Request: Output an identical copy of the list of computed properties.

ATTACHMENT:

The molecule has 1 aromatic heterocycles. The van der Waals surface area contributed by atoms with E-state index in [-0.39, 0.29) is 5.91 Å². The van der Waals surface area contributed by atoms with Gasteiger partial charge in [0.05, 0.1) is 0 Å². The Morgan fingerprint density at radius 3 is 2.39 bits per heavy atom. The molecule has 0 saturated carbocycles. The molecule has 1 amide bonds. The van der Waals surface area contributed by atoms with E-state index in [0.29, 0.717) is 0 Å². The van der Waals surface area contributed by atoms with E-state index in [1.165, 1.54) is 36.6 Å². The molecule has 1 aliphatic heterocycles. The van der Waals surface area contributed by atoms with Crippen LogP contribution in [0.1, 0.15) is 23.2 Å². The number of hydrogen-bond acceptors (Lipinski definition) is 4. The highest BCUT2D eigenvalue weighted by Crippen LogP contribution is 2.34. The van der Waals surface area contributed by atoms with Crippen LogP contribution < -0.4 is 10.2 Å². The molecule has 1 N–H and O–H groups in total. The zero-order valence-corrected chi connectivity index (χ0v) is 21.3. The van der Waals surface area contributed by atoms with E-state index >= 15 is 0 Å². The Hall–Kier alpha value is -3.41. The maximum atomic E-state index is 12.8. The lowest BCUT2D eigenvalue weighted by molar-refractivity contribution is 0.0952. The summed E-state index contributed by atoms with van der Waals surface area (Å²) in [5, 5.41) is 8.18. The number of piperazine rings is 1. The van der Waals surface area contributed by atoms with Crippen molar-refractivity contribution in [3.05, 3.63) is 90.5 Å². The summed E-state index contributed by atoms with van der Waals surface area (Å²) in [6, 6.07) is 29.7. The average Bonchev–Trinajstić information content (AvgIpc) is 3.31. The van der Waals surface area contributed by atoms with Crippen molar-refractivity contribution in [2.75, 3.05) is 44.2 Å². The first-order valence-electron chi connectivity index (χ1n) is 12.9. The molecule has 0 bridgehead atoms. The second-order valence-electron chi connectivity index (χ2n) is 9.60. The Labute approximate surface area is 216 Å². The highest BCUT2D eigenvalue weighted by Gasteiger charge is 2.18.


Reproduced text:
The molecule has 1 aromatic heterocycles. The van der Waals surface area contributed by atoms with E-state index in [-0.39, 0.29) is 5.91 Å². The van der Waals surface area contributed by atoms with Gasteiger partial charge in [0.05, 0.1) is 0 Å². The Morgan fingerprint density at radius 3 is 2.39 bits per heavy atom. The molecule has 0 saturated carbocycles. The molecule has 1 amide bonds. The van der Waals surface area contributed by atoms with E-state index in [0.29, 0.717) is 0 Å². The van der Waals surface area contributed by atoms with E-state index in [1.165, 1.54) is 36.6 Å². The molecule has 1 aliphatic heterocycles. The van der Waals surface area contributed by atoms with Crippen LogP contribution in [0.1, 0.15) is 23.2 Å². The number of hydrogen-bond acceptors (Lipinski definition) is 4. The highest BCUT2D eigenvalue weighted by Crippen LogP contribution is 2.34. The van der Waals surface area contributed by atoms with Crippen LogP contribution < -0.4 is 10.2 Å². The molecule has 1 N–H and O–H groups in total. The zero-order valence-corrected chi connectivity index (χ0v) is 21.3. The van der Waals surface area contributed by atoms with E-state index >= 15 is 0 Å². The Hall–Kier alpha value is -3.41. The maximum atomic E-state index is 12.8. The lowest BCUT2D eigenvalue weighted by molar-refractivity contribution is 0.0952. The summed E-state index contributed by atoms with van der Waals surface area (Å²) in [5, 5.41) is 8.18. The number of piperazine rings is 1. The van der Waals surface area contributed by atoms with Crippen molar-refractivity contribution in [3.05, 3.63) is 90.5 Å². The summed E-state index contributed by atoms with van der Waals surface area (Å²) in [6, 6.07) is 29.7. The average Bonchev–Trinajstić information content (AvgIpc) is 3.31. The van der Waals surface area contributed by atoms with Crippen molar-refractivity contribution in [2.75, 3.05) is 44.2 Å². The first-order valence-electron chi connectivity index (χ1n) is 12.9. The molecule has 0 bridgehead atoms. The second-order valence-electron chi connectivity index (χ2n) is 9.60. The Labute approximate surface area is 216 Å². The highest BCUT2D eigenvalue weighted by Gasteiger charge is 2.18.